Judging by the comments from my ASW 2020 post, 9 out of 10 people (if not more) missed out on the ASW 2020. So if you’re one of those poor souls — all cashed out and no place to invest… 🙂 , I thought it’d be good to get creative with some alternatives to the ASW 2020 that you could consider. The list is not exhaustive so, you’re welcome to add more ideas through the comments section. Whatever it is, nobody mention Swisscash or Swiss Mutual…puurrlleeeassse!!

1) Fixed deposits — obviously this is still the most popular of investments because it is safe and offers predictable returns (you can check out my recent post for the best FD rates in Malaysia)

2) Capital guaranteed deposits — ever popular and the bane of most mutual fund sales people who all wish their UT companies would start offering the same. One such CG product that was launched with a big bang by Maybank recently is the CORE Capital Guarantee fund. This is what a banker friend of mine had to say about the product:

“CORE stands for Commodities, Reits and Equities. Fund size (closed ended) was RM200m but received applications for RM400m+ and fund size was increased. RM200m was taken up by 10am on day 1. Indicative return is 6.7% p.a. and lock in period 3 years. Eligibility – 18yrs to 70 yrs. Upfront fees of 3%. 90% in fixed income, 7% in options 3% (sales) charges.

Equity options – 1/3 DJ Euro Stoxx 50 index, 1/3 S&P 500 Index, 1/3 Nikkei 225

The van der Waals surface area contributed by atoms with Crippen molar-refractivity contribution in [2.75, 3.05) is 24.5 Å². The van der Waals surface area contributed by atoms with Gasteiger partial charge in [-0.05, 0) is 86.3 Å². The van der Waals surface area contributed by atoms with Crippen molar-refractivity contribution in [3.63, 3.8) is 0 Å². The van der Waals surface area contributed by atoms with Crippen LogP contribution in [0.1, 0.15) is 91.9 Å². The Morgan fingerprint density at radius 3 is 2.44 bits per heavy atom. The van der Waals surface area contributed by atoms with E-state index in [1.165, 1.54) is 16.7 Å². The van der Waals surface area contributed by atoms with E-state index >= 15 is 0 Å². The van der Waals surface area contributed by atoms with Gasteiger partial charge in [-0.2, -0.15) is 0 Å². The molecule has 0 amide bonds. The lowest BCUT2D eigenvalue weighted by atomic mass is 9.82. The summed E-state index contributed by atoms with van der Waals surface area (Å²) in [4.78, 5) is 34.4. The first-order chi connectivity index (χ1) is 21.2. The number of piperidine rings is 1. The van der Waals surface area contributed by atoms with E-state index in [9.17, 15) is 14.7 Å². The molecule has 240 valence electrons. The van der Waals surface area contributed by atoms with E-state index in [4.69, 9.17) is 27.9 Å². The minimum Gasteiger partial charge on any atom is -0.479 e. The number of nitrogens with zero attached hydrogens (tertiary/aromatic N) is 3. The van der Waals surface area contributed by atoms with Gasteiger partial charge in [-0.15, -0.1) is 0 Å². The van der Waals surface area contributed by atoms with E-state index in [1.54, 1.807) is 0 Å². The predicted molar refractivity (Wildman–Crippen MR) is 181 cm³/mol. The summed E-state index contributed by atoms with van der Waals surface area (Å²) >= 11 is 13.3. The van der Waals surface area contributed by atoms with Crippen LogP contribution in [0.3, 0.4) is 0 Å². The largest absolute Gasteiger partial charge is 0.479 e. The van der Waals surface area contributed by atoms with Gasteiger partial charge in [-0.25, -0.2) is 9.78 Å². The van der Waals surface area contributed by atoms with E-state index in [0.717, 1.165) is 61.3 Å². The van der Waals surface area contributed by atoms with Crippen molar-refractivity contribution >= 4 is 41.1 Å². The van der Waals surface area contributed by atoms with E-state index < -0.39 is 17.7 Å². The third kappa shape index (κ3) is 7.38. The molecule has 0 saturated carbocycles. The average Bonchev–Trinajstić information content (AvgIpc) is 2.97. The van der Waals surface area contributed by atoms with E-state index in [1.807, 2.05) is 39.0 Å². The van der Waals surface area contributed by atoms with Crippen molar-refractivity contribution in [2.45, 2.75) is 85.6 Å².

Reits – 1/3 TSE Reit Index, 1/3 EPRA Europe Index,  1/3 Real Est Index

Commodities 1/3 Zinc, 1/3 Oil, 1/3 Sugar”

Sounds quite interesting – I like the fact this is a global CG fund that invests in commodities and also REITs in addition to equities. A return of 6.7% is pretty close to ASW 2020’s last dividend distribution of 6.8% too. But of course there’s the 3% sales charge to factor in which averages out to 1% per year over 3 years. So net of sales charge, the return is around 5.7% pa. Not sure what is the minimum investment though.

If you like your CG funds a bit less complicated, then I know that Maybank have quite a few local CG funds including Mayban Dana Fitrah 1 (1.77%) and Mayban First Capital Capital Guaranteed Fund (-0.46%).  Hwang-DBS have the series Hwang-DBS Capital Guaranteed I, II, III (0.41%, 1.60%, -0.23%) and also their top performer Hwang-DBS IM Guaranteed (5.38%). Worth mentioning also are the OSK-UOB series named (what else!!) OSK-UOB Capital Guaranteed Series 1 and 2 (1.94%, 2.27%).

The percentages in brackets are the funds’ 1 year return as at 31/7/06 as published in the September 06 issue of Personal Money. So why for a CG fund are some of the returns negative, I hear you ask? I’m guessing that this is due to the upfront sales charges that may be as much as 3% as seen for the CORE CG fund. Hope someone out there can shed more light on this.

For more on CG funds, you can read the Best CG Funds in Malaysia round-up which I posted up in July.

3) Structured products — these are for the well-to-do since most start at a minimum investment of RM250,000. One exception is the CIMB All-Stars Global Structured Product (5 years lock-in) which starts at RM100,000. You can read the review and comments on this product here. Another fund with a low minimum investment is PruAPIF or Prudential Asia Pacific Income Fund (3 years lock-in), starting from RM5,000. You will note from my earlier post that I’m still not convinced that the PruAPIF fund is better than just going down the FD route. Anyway if you have RM250,000 or more readily available, I’m sure the banks would be happy to tailor something up to suit your needs whatever they may be.

This is a start to whet your appetite — more in my next post 🙂